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Donald Trump and Joe Biden pin badges, pictured of the USA flag.
Donald Trump and Joe Biden pin badges, pictured on the USA flag. Credit: Chris Dorney / Alamy Stock Photo.
29 September 2020 14:39

US election tracker 2020: Democrats and Republicans on energy and climate

Josh Gabbatiss


Josh Gabbatiss

29.09.2020 | 2:39pm
US PolicyUS election tracker 2020: Democrats and Republicans on energy and climate

On 3 November, US voters will decide whether to keep Donald Trump in the White House for another four years or replace him with Joe Biden.

The result will have a significant bearing on US climate and energy policy, as well as the chances of international warming targets being met. 

It will be particularly stark given the Republican incumbent’s climate scepticism and his withdrawal from the Paris Agreement, a decision that is formally set to come into effect the day after the election.

His Democratic challenger has pledged to remain part of the agreement and begin a “clean energy revolution” in the US to achieve net-zero emissions by 2050.

(Update 10/11/2020: After a tight election, Joe Biden has emerged victorious as the new US president. He has pledged to immediately re-join the Paris Agreement and his climate and energy plan, outlined in this piece, has been broadly welcomed by the international climate change community.)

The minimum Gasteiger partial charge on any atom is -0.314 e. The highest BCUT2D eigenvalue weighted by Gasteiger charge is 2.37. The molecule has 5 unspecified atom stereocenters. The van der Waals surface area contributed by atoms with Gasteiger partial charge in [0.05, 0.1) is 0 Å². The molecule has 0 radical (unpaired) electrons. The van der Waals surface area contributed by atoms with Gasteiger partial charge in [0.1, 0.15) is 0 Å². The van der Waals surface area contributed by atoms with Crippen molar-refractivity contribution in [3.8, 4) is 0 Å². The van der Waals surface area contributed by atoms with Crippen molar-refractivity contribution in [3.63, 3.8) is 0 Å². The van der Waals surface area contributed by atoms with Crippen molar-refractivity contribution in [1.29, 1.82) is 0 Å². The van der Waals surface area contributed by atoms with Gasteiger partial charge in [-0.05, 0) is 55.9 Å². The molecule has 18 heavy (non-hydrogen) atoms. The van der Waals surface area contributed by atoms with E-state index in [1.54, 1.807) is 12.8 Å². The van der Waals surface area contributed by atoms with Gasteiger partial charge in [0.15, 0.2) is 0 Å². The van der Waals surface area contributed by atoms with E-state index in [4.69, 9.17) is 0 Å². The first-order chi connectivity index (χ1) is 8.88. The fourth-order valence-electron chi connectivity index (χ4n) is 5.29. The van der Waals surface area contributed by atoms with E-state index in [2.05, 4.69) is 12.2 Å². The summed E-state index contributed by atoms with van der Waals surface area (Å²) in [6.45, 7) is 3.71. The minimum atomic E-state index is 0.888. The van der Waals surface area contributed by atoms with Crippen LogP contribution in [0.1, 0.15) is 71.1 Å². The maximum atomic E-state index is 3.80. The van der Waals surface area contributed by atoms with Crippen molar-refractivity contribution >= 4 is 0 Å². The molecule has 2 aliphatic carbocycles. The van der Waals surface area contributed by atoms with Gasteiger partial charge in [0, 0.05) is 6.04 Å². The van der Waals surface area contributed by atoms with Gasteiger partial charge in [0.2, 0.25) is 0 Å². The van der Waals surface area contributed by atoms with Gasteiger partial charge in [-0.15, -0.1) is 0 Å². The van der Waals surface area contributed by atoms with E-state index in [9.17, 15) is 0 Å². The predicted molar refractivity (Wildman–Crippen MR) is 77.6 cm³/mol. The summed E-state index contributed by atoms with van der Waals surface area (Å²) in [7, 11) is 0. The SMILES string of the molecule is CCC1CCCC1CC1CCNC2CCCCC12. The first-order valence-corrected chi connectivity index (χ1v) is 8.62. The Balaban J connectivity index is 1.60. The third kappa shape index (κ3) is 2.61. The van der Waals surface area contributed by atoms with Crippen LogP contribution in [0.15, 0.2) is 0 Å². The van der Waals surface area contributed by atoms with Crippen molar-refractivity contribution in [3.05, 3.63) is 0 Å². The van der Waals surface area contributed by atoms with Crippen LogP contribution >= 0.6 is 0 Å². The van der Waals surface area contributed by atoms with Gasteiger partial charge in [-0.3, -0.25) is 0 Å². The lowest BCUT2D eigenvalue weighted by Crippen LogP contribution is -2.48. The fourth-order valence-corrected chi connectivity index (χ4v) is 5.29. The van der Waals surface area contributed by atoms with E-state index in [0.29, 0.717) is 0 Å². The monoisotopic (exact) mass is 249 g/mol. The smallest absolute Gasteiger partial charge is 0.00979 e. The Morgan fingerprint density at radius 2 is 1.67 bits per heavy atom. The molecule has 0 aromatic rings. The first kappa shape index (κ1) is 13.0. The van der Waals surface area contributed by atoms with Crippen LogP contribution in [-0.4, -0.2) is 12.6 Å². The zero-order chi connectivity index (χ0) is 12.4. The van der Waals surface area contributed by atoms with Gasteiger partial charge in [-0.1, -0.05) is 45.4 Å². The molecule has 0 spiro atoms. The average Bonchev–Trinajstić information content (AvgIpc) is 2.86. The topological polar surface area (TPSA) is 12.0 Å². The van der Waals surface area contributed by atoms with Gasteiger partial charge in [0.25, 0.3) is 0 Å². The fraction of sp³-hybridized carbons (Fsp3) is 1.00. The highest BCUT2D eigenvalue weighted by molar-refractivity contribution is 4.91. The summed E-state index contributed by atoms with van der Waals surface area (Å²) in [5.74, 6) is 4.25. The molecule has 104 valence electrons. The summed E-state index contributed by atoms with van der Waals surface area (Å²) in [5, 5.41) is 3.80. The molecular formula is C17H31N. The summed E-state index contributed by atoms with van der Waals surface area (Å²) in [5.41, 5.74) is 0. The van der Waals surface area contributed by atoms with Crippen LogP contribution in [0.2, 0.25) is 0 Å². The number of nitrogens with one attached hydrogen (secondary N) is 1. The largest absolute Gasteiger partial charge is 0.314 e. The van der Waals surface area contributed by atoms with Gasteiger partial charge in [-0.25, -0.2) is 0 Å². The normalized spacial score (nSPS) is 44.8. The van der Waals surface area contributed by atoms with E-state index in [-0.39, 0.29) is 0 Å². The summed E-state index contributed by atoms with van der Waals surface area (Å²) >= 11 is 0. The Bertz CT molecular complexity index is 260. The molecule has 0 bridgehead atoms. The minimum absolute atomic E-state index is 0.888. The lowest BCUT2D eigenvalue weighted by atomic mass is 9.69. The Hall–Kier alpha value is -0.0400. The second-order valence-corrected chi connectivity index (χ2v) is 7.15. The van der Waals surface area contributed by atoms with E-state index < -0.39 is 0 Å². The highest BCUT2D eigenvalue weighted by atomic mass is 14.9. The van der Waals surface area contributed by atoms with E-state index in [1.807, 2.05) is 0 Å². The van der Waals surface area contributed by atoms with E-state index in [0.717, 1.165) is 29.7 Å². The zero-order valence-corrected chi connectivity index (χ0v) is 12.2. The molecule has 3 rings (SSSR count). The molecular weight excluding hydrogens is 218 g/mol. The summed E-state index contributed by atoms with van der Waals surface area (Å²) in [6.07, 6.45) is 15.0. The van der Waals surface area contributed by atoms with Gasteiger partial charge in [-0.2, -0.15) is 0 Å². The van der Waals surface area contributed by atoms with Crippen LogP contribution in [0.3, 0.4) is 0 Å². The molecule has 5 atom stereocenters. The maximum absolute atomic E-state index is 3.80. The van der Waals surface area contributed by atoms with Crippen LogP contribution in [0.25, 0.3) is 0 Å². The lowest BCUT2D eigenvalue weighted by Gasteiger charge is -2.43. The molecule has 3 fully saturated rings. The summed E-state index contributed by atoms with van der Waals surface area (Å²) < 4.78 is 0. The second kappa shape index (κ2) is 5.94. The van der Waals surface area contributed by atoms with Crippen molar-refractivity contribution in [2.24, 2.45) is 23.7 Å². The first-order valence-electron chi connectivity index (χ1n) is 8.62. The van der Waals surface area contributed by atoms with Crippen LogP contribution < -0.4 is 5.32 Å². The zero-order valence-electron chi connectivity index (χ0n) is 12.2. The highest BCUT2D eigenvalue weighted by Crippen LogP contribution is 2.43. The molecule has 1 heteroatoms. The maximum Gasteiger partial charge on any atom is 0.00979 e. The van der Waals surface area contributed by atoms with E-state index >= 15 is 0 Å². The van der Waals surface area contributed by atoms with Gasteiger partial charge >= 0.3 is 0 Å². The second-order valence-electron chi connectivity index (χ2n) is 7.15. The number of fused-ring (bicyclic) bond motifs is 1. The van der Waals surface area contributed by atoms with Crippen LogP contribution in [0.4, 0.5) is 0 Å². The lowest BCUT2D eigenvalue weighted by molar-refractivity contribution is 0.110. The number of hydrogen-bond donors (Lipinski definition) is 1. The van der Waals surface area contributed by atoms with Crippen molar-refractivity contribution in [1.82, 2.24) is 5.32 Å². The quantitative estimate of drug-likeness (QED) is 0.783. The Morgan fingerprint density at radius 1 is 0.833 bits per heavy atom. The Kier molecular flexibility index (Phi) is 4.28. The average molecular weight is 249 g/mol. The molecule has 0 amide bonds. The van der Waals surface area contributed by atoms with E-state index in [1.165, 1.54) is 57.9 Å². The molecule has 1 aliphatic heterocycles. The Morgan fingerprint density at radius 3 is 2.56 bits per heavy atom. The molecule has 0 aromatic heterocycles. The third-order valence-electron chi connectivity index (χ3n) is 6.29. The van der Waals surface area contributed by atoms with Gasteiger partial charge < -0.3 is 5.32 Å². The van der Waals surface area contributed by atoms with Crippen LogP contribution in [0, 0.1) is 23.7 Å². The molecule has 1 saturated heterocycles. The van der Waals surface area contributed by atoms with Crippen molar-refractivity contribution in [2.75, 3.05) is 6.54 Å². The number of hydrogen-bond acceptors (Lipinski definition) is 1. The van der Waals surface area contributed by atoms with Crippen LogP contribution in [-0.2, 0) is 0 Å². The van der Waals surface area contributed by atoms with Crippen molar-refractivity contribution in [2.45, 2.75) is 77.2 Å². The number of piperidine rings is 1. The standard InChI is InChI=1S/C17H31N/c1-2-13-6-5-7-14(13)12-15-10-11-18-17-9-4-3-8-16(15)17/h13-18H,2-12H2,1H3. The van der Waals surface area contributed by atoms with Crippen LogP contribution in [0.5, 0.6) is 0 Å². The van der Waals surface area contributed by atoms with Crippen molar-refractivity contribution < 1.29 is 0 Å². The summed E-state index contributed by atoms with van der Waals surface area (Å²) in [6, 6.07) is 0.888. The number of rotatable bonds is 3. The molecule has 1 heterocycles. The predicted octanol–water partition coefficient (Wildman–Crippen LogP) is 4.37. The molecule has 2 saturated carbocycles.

In the table above, Carbon Brief has drawn together official documents, recent speeches and statements made in the media by each presidential candidate, their affiliated party and their vice presidential pick and some of their key advisors.

Biden has released wide-ranging climate and energy plans that focus heavily on “environmental justice” for climate-vulnerable communities and fossil-fuel workers affected by his “revolution”.

His running mate, Kamala Harris, has expressed strong views on climate action and is a prominent supporter of the Green New Deal.

The Democrats have also laid out their party lines in a “platform”, the US equivalent of a manifesto.

By contrast, there have been no formal statements regarding Trump’s energy and climate policies, beyond a bullet-pointed list of second-term agenda items including a commitment to continue the “deregulatory agenda for energy independence”.

However, this does not mean the president is overlooking this topic entirely. His campaigning has included plenty of rhetoric about the success of the US oil-and-gas sector, as well as criticism of his opponent’s supposed shortcomings. 

Vice president Mike Pence also has a history of climate scepticism and has used his position to trumpet the administration’s actions to support the fossil-fuel economy.

In an unconventional move, the Republicans have opted not to produce a new platform for 2020, but to simply reuse their platform from 2016, written before Trump became president. 

Therefore, it includes references to the policies of his predecessor, Barack Obama, and does not address recent events. 

There have been some notable changes in rhetoric since the last election, which Carbon Brief also covered

For example, Biden, who was not initially regarded as the most progressive Democratic candidate on climate change, has embraced an agenda that is seen as far more ambitious than Hillary Clinton’s 2016 platform.

Trump has claimed victories in the energy sector as part of his “war on red tape”, but commentators have noted that, while coal was central to his first presidential bid, the struggling industry is no longer a focus in his speeches.

In the build up to the election, the table above will be updated as the candidates reveal more about their positions on key topics.

On 30 September, the first presidential debate saw Biden and Trump clash over climate change, with both defending their records and energy policies.